Complete heart block is a potentially life threatening arrhythmia. 
ABCDE guidelines should be instigated in a symptomatic patient and  The Resuscitation Council UK 2010 Guidelines for "Adult Bradycardia" should be followed. 

In CHB the Sino-Atrial node functions normally so atrial contraction is normal, and P waves are present and normal.
But...the electrical impulses are blocked at the Atrioventricular node, so NO beats are conducted to the ventricles. 
To compensate for this, in order to maintain cardiac output, the ventricles are excited by a 'slow escape' mechanism from a depolarising focus within the ventricular myocardium. 

As a result, in CHB:

  • There is no relationship between the P and the QRS waves. 
  • The atrial rate is NORMAL
  • The Ventricular rate is SLOW.   

If you ever see slow QRS complexes without associated P waves, you can generally assume a Ventricular escape rhythm.
The QRS complex is often, but not always, abnormal in shape (for the reasons discussed above).

Causes of complete heart block

  • ACUTE. Myocardial infarction (MI). CHB may also be transiently seen during an MI.
  • CHRONIC.
    1. Fibrosis or scarring around the Bundle of His
    2. A block of BOTH Bundle branches at the same time (i.e. LBBB plus RBBB = CHB)

CHB versus Atrioventricular Dissociation (AV Dissociation)

As discussed above, CHB gives rise to a slow ventricular escape rhythm, and the atrial rate is faster than the ventricular rate.

AV Dissociation which is not due to a complete heart block, sometimes arises during an excessive sinus bradycardia. To compensate for long bradycardic pauses between beats, a faster 'escape' rhythm than the background sinus rate kicks in.  This escape rhythm arises from the AV junction or ventricles. As a result, the ventricular rate is faster than the Atrial rate. ;-)

This rate difference helps differentiate between AV dissociation of excessive bradycardia and Complete heart block. 

Complete Heart Block. In a Nutshell. :)

Enjoy a beautiful Christmas Everyone. 
See you back at #ECGclass in the New year.
Thanks
H. 










#ECGclass Case 19


#ECG Class is an educational blog which runs alongside Twitter.


A new ECG "quizz" is launched most Monday evenings, in term time. 
Cases are generally aimed at Primary Care. 
All scenarios are completely fictitious and theoretical, but based on commonly occurring presentations in General Practice. 
This is an educational site, intended for healthcare professionals and shouldn't be construed as patient advice. 

Please use the Hashtag #ECGclass on Twitter, if you want to ask the patient any questions, or request any further investigations. Alternatively, please join in discussion and leave comments below.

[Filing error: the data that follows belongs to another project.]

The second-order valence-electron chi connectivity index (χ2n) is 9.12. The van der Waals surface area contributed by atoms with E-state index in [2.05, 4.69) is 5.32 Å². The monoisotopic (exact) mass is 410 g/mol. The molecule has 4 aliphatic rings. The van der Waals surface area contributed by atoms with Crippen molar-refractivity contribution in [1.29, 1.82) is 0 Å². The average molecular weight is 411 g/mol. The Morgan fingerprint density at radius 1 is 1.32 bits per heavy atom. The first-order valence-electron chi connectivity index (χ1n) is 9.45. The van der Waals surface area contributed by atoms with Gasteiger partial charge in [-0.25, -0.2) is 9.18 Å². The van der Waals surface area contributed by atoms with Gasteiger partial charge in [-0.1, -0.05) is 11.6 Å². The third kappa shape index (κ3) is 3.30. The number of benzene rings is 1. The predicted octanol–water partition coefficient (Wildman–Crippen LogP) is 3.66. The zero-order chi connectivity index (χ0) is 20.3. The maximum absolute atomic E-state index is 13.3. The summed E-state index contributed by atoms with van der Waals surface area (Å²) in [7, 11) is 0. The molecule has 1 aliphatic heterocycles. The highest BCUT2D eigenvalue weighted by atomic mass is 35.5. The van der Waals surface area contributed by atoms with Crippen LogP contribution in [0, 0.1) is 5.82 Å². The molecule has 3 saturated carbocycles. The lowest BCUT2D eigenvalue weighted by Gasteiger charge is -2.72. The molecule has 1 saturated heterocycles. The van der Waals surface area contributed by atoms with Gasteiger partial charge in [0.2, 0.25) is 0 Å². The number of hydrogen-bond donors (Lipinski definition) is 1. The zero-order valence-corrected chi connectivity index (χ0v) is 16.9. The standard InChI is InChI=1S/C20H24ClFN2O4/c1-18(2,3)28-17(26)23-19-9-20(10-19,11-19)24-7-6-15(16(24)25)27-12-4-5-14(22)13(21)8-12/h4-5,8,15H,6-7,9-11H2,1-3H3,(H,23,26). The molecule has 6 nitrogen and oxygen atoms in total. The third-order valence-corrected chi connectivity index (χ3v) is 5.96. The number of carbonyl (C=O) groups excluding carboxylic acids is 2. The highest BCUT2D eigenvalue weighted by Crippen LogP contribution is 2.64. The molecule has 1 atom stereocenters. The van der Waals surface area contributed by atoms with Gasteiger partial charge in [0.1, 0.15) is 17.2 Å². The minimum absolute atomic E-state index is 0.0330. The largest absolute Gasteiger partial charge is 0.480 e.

Remember there are no right or wrong answers!  

ECG interpretation is often open to debate, and will usually evolve and change as new information becomes available.  Everyone's opinion is valid, and useful for others, as the evolution process takes place. 
Together we will try and form an interpretation based on the trace, and information, we have in front of us. 
Don't worry if you disagree - shout up and share your thoughts - the diagnosis is often arguable on the basis of a 12 lead trace, and may only become more obvious when a longer rhythm strip is available. 

Please feel free to join in, but most important of all, have fun! :-)


#ECGclass Case 19

Today's case is adapted from old ECGclass, from the early (pre-blog) days. 
So those of you who were in from the beginning have no excuses! ;)

A 74yrs gentleman comes to see you with funny turns. His wife describes him as having brief episodes of transient 'faint-like' attacks, when he seems unresponsive for a moment, and looks very pale. On one occasion he actually collapsed, but came round moments later. 

Obviously - you want an ECG - this is #ECGclass after all!
So here it is:



Q1. Is the rhythm Regular or Irregular? 

Q2. Can you see P-waves? 

Q3. What is the rate? (Atrial? and Ventricular?)

Q4. Does the P-QRS morphology look normal, or abnormal?



Update 1

So far, having answered Questions 1 to 4, you can already make the following comments (Remember the art of ECG bluffing - July blog) :

This is a 12 lead ECG, on which electrical activity can be seen.
The gain calibration is noted and normal, but no paper-speed is noted. For calculation purposes, we will assume standard paper speed of 25mm/sec.